There is no small irony in the fact that Justice Samuel Alito, who wrote a long dissent to Kennedy’s opinion, is an alumnus of the Concerned Alumni of Princeton, a group that opposed the gender and racial integration of the university. He is hardly the first conservative to opportunistically discover the value of “colorblindness” once its effects were to make campuses more, rather than less, white.

Alito’s opinion attempts a number of would-be “gotchas” that aren’t very convincing. At one point, he complains that “UT also offers courses in subjects that are likely to have special appeal to members of the minority groups given preferential treatment under its challenged plan.” I confess it is not obvious to me how offering, for example, a Black Studies program and giving students substantial freedom to choose courses demonstrates that the University of Texas is not really committed to racial diversity. Alito also chides UT for using SAT scores, which have “often been accused of reflecting racial and cultural bias.” But, of course, the correlation between SAT scores and racial socioecomomic status is exactly the kind of factor UT’s holistic admissions evaluations—which Alito considers unconstitutional—are designed to take into account. UT is constitutionally permitted to ignore SAT scores—but should also be constitutionally permitted to consider them while placing them in the proper context.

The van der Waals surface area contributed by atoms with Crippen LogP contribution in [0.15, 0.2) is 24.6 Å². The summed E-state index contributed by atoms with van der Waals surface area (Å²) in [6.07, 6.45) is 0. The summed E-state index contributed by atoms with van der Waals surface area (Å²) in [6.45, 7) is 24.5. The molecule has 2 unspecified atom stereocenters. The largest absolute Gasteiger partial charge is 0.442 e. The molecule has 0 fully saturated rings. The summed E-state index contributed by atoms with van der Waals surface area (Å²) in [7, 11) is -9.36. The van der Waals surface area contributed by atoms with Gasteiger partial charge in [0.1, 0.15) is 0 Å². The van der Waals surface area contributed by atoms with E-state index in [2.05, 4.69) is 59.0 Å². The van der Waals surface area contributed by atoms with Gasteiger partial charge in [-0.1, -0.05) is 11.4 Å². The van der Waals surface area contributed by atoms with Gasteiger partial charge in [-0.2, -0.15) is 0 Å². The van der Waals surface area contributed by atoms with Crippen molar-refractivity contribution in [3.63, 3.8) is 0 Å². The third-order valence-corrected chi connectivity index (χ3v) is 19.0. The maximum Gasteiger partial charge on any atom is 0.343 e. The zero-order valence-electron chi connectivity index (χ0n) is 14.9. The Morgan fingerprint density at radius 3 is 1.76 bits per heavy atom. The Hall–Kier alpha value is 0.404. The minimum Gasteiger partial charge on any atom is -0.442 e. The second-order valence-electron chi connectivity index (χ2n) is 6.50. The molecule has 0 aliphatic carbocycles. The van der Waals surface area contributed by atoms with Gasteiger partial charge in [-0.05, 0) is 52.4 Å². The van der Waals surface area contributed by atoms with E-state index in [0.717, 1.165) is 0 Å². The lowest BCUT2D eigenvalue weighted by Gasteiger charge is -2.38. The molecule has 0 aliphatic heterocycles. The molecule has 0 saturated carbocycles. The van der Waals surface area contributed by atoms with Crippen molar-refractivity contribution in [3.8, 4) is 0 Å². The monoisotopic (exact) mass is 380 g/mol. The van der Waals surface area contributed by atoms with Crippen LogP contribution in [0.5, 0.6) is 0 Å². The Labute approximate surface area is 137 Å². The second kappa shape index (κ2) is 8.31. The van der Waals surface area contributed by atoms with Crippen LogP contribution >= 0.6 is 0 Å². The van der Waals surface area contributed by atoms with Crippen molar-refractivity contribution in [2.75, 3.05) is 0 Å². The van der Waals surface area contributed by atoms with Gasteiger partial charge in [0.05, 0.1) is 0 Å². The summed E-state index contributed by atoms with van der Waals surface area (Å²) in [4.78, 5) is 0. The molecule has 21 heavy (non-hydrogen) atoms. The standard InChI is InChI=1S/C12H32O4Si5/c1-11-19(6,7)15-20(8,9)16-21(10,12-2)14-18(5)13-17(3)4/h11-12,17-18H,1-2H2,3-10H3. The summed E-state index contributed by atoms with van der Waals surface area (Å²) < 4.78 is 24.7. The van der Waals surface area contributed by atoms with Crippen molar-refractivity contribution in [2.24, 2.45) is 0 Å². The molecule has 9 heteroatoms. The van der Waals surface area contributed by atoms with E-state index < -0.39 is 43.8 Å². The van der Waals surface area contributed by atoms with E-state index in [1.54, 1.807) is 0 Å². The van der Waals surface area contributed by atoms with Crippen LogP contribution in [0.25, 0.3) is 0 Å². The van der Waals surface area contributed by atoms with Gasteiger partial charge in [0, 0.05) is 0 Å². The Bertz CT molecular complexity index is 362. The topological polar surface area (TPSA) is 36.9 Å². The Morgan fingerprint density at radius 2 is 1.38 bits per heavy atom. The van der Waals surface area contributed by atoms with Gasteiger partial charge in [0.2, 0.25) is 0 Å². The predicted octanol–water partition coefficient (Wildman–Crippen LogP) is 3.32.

Alito’s complaints about colleges offering courses to appeal to minority groups and “give[ing] undergraduates a very large measure of freedom to choose their classes” were telling. I must admit I was not aware that the 14th Amendment enacted Mr. Allan Bloom’s The Closing of the American Mind…

Today at the Court

[ 104 ] June 23, 2016 |

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I have a roundup of today’s decisions. I’ll also have more on the pleasantly surprising Fisher decision later today or tomorrow.

“There Are Too Many Black People On American Currency Nowadays. Please Eliminate One. I Am Not A Racist Crackpot.”

[ 85 ] June 22, 2016 |

tubman

Steve King, everybody:

King filed an amendment late Tuesday to an appropriations bill that would prevent money from being spent on any redesigns of the country’s currency. And he made it clear that his intention is to keep bills looking exactly the way they do now.

“It’s not about Harriet Tubman, it’s about keeping the picture on the $20,” he told Politico, even though Jackson’s image will still be on the back of the bill. “Y’know? Why would you want to change that? I am a conservative, I like to keep what we have.”